It had been thought that babies' cries are constrained by their breathing patterns and respiratory apparatus, in which case a crying baby would sound like a crying baby no matter what the culture, since babies are anatomically identical. "The prevailing opinion used to be that newborns could not actively influence their production of sound," says Wermke. This study refutes that claim: since babies cry in different languages, they must have some control (presumably unconscious) over what they sound like rather than being constrained by the acoustical properties of their lungs, throat, mouth, and larynx. If respiration alone dictated what a cry sounded like, all babies would cry with a falling-pitch pattern, since that's what happens as you run out of breath and air pressure on the throat's sound-making machinery decreases. French babies apparently didn't get that memo. "German and French infants produce different types of cries, even though they share the same physiology," the scientists point out. "The French newborns produce 'nonphysiological' rising patterns," showing that the sound of their cries is under their control.
Although phonemes—speech sounds such as "ki" or "sh"—don't cross the abdominal barrier and reach the fetus, so-called prosodic characteristics of speech do. These are the variations in pitch, rhythm, and intensity that characterize each language. Just as newborns remember and prefer actual songs that they heard in utero, it seems, so they remember and prefer both the sound of Mom's voice and the melodic signature of her language.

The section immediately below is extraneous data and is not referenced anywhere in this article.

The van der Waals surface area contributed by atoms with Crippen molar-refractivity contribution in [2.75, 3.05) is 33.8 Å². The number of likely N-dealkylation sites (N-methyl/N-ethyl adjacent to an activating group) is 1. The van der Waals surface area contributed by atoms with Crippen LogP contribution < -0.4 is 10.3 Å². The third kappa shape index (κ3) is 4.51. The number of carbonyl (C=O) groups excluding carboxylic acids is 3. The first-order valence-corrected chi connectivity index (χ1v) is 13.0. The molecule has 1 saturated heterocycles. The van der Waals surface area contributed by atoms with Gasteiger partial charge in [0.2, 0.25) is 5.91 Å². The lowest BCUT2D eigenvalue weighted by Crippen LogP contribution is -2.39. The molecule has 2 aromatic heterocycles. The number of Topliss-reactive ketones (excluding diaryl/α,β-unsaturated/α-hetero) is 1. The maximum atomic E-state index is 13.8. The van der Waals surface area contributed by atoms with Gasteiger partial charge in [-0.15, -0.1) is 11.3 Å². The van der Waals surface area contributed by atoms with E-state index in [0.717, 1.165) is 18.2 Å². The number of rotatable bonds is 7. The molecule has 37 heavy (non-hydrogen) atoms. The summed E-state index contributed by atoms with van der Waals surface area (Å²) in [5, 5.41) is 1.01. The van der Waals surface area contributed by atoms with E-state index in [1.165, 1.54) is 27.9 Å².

The idea of the study wasn't to make the sound of a screaming baby more interesting to listeners—good luck with that—but to explore how babies acquire speech. That acquisition, it is now clear, begins months before birth, probably in the third trimester. Newborns "not only have memorized the main intonation patterns of their respective surrounding language but are also able to reproduce these patterns in their own [sound] production," conclude the scientists. Newborns' "cries are already tuned toward their native language," giving them a head start on sounding French or German (or, presumably, English or American or Chinese or anything else: the scientists are collecting cries from more languages). This is likely part of the explanation for how babies develop spoken language quickly and seemingly without effort. Sure, we may come into the world wired for language (thank you, Noam Chomsky), but we also benefit from the environmental exposure that tells us which language.
Until this study, scientists thought that babies became capable of vocal imitation no earlier than 12 weeks of age. That's when infants listening to an adult speaker producing vowels can parrot the sound. But that's the beginning of true speech. It's sort of amazing that it took this long for scientists to realize that if they want to see what sounds babies can perceive, remember, and play back, they should look at the sound babies produce best. So let the little angel cry: she's practicing to acquire language. Question to readers: did your cranky, squalling newborn speak earlier than your placid, quiet one?